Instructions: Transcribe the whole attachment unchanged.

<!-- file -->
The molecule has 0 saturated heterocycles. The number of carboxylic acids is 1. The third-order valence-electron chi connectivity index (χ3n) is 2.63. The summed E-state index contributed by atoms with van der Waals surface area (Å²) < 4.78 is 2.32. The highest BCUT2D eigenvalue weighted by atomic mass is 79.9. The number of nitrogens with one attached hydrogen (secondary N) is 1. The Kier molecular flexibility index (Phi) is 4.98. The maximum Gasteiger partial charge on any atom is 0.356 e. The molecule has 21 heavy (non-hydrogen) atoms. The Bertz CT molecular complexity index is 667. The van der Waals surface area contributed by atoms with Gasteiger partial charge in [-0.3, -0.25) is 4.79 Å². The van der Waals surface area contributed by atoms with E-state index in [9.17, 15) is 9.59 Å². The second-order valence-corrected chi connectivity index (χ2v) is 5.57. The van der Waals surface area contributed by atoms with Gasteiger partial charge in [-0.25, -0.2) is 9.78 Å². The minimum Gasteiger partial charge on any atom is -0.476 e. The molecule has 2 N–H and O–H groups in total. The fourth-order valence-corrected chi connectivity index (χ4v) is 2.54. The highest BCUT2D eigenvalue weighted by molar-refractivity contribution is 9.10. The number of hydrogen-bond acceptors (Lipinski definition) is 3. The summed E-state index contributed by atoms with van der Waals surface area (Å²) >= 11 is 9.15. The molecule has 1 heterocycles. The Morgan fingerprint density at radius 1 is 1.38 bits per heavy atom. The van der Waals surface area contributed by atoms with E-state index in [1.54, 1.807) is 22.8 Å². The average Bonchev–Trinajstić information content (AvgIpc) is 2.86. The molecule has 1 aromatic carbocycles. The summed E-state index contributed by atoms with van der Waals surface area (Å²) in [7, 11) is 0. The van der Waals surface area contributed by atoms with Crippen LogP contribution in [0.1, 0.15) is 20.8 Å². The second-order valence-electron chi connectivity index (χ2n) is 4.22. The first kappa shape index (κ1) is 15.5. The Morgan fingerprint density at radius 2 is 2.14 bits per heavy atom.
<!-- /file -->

The molecule has 0 saturated heterocycles. The number of carboxylic acids is 1. The third-order valence-electron chi connectivity index (χ3n) is 2.63. The summed E-state index contributed by atoms with van der Waals surface area (Å²) < 4.78 is 2.32. The highest BCUT2D eigenvalue weighted by atomic mass is 79.9. The number of nitrogens with one attached hydrogen (secondary N) is 1. The Kier molecular flexibility index (Phi) is 4.98. The maximum Gasteiger partial charge on any atom is 0.356 e. The molecule has 21 heavy (non-hydrogen) atoms. The Bertz CT molecular complexity index is 667. The van der Waals surface area contributed by atoms with Gasteiger partial charge in [-0.3, -0.25) is 4.79 Å². The van der Waals surface area contributed by atoms with E-state index in [9.17, 15) is 9.59 Å². The second-order valence-corrected chi connectivity index (χ2v) is 5.57. The van der Waals surface area contributed by atoms with Gasteiger partial charge in [-0.25, -0.2) is 9.78 Å². The minimum Gasteiger partial charge on any atom is -0.476 e. The molecule has 2 N–H and O–H groups in total. The fourth-order valence-corrected chi connectivity index (χ4v) is 2.54. The highest BCUT2D eigenvalue weighted by molar-refractivity contribution is 9.10. The number of hydrogen-bond acceptors (Lipinski definition) is 3. The summed E-state index contributed by atoms with van der Waals surface area (Å²) >= 11 is 9.15. The molecule has 1 heterocycles. The Morgan fingerprint density at radius 1 is 1.38 bits per heavy atom. The van der Waals surface area contributed by atoms with E-state index in [1.54, 1.807) is 22.8 Å². The average Bonchev–Trinajstić information content (AvgIpc) is 2.86. The molecule has 1 aromatic carbocycles. The summed E-state index contributed by atoms with van der Waals surface area (Å²) in [7, 11) is 0. The van der Waals surface area contributed by atoms with Crippen LogP contribution in [0.1, 0.15) is 20.8 Å². The second-order valence-electron chi connectivity index (χ2n) is 4.22. The first kappa shape index (κ1) is 15.5. The Morgan fingerprint density at radius 2 is 2.14 bits per heavy atom.